The Compass Rose Studio Theatre in Annapolis is the zealous undertaking of Lucinda Merry-Browne, who co-founded The Bay Theatre Company in Annapolis and was its Artistic Director and Managing Director for eight years. It is no small thing to start a theatre from scratch and build it up to a full-blown professional, Equity company. Obviously, she is not a lady to be underestimated.
Her real abiding passion, however, is for the “…art of theater as a learning experience for all ages.” The Miracle Worker is the second fully staged production at Compass Rose which offers a wide variety of workshops and classes to theater students of all ages, but it would seem with a particular emphasis toward youth. Ms. Merry-Browne, while intending to use students from the classes in the main stage shows as much as possible, also intends for the theatre’s productions to be “fully professional.”
It may be too early to say whether this ambitious experiment in serving two masters will succeed. Based purely on the quality of theatrical production demonstrated in The Miracle Worker, there is substantial room for improvement. It is hindered first and foremost by its physical limitations which are considerable. Crammed into a storefront in a strip mall with a stage that cannot be much larger than an average master bedroom, there is a serious question as to how ambitious the company should attempt to be.
The Miracle Worker has an abundance of scene changes and while the theme music for the show is well chosen and very pleasant, we spent much too much of the evening watching actors and a skeletal stage crew move furniture. It disrupts the flow and seems to have placed a premium on picking up cues and keeping the pace up once the action does resume. The end result is that The Miracle Worker, while showing promising signs of actors mastering their technique, is a show without a soul.
The Miracle Worker is as relevant and moving today as it was in 1959 when it garnered Tony Awards for the playwright William Gibson, as well as Anne Bancroft. There is a reason for that. It tells a powerful story of the importance of the inner life in a world where all too much emphasis is placed on appearances and reputations. It is based, as most everyone knows, on the life of Helen Keller who was to become a world-famous speaker and author in spite of having started her life blind, mute and severely hearing impaired. It is all about soul and, ultimately, about the miracle that within each human being burns a desire to learn and grow and know.
It is also a very well written piece of theatre with many poignant and deeply moving moments. Almost all those moments were lost in this tiny space. The primary culprit, other than the cumbersome scene changes, is the emphasis on keeping up the pace at the expense of nuance or variety or a well- placed pause here and there. There is a numbing sameness that characterizes two of the pivotal roles – Keller, the father and Annie Sullivan the teacher. Chris Briante as Keller plays much too big for the space and, in the immortal words of a well-known Broadway critic, runs the gamut of emotion from A to B. As written, he is mostly a bully and a hot head, but there are many, many ways to play against the type instead of leaning into it with a consistent angry bluster. Likewise, Colleen Marie Arnold as Annie relies almost exclusively on a rapid fire pace of speech and an all-too-quick reaction/response to whatever challenge is thrown her way. Used occasionally it can be effective. Employed repetitiously, it becomes tiresome.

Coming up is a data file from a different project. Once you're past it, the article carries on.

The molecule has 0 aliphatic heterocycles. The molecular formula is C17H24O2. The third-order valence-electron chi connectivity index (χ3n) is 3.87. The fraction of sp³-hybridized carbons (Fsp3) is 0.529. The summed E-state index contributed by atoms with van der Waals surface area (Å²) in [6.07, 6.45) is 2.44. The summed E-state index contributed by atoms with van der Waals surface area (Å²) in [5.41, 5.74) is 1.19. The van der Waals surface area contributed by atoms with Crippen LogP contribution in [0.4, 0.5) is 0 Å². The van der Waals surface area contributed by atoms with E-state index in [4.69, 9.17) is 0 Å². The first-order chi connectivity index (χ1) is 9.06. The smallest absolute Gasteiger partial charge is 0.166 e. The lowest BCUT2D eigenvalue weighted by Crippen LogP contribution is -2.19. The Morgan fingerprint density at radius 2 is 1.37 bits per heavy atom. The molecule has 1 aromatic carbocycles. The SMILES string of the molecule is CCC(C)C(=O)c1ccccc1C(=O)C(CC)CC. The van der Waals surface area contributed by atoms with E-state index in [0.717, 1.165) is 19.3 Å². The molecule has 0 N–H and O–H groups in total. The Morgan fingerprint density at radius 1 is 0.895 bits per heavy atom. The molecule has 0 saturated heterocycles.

The most believable parts of the play are the scenes in which Annie stubbornly sticks to her guns in taming Helen’s wild anger. She clearly recognizes it as frustration with not having the ability to communicate and that the remedy lies in discipline and persistence. Sixth grader Annalie Ellis is a completely convincing Helen and her transformation at the end of the show should bring tears by the buckets. Unfortunately, everything up to that point has not been authentic enough to make it the moment it was written to be.
Rebecca Dreyfuss as Helen’s mother, Kate, and Jonathan Ezra Rubin as Helen’s half-brother, James, both bring some refreshing variety and heart to their roles. But they also fall victim to the racing pacing that overshadows most of the evening. Kate is James’ step-mother and he shows the pain of being without his real mother in his disdain for his father and his shunning of Kate. They have their moment, a very touching moment, when James allows his need for some kind of loving parent to overcome his bitterness with Kate and asks sincerely to be her friend. Dreyfuss barely acknowledges the moment with any eye contact and throws her compassionate response away in the hustle and bustle to move on to the next scene.
Compass Rose is clearly a work in progress and deserves to be given every chance at succeeding with their enterprising mission. The danger in attempting to serve two masters is serving neither one of them well, but Ms. Merry-Brown has already shown herself to be undaunted in the face of audacious challenges. Give her company some time and a theatre space sufficient to house their ambitions and magic could happen. Let’s hope it does.
The Miracle Worker
By William Gibson
Directed by Lucinda Merry-Browne
Produced by Compass Rose Studio Theater
Reviewed by Larry Bangs
Running time: Two hours including one 10 minute intermission